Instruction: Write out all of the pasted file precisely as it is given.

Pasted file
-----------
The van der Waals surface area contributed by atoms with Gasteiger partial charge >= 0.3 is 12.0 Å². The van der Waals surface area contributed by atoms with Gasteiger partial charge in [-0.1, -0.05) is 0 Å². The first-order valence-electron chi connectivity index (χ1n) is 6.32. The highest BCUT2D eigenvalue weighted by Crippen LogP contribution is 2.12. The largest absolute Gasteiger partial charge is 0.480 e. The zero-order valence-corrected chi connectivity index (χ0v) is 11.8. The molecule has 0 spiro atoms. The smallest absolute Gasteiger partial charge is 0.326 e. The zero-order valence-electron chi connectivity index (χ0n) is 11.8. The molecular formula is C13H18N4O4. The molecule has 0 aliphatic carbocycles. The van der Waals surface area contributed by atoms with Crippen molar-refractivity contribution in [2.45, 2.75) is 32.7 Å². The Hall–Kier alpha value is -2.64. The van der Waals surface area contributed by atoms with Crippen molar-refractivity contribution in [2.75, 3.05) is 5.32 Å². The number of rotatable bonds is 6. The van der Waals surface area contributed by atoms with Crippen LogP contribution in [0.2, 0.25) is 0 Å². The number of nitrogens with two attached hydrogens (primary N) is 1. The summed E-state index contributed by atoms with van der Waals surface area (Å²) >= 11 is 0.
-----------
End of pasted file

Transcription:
The van der Waals surface area contributed by atoms with Gasteiger partial charge >= 0.3 is 12.0 Å². The van der Waals surface area contributed by atoms with Gasteiger partial charge in [-0.1, -0.05) is 0 Å². The first-order valence-electron chi connectivity index (χ1n) is 6.32. The highest BCUT2D eigenvalue weighted by Crippen LogP contribution is 2.12. The largest absolute Gasteiger partial charge is 0.480 e. The zero-order valence-corrected chi connectivity index (χ0v) is 11.8. The molecule has 0 spiro atoms. The smallest absolute Gasteiger partial charge is 0.326 e. The zero-order valence-electron chi connectivity index (χ0n) is 11.8. The molecular formula is C13H18N4O4. The molecule has 0 aliphatic carbocycles. The van der Waals surface area contributed by atoms with Crippen molar-refractivity contribution in [2.45, 2.75) is 32.7 Å². The Hall–Kier alpha value is -2.64. The van der Waals surface area contributed by atoms with Crippen molar-refractivity contribution in [2.75, 3.05) is 5.32 Å². The number of rotatable bonds is 6. The van der Waals surface area contributed by atoms with Crippen LogP contribution in [0.2, 0.25) is 0 Å². The number of nitrogens with two attached hydrogens (primary N) is 1. The summed E-state index contributed by atoms with van der Waals surface area (Å²) >= 11 is 0.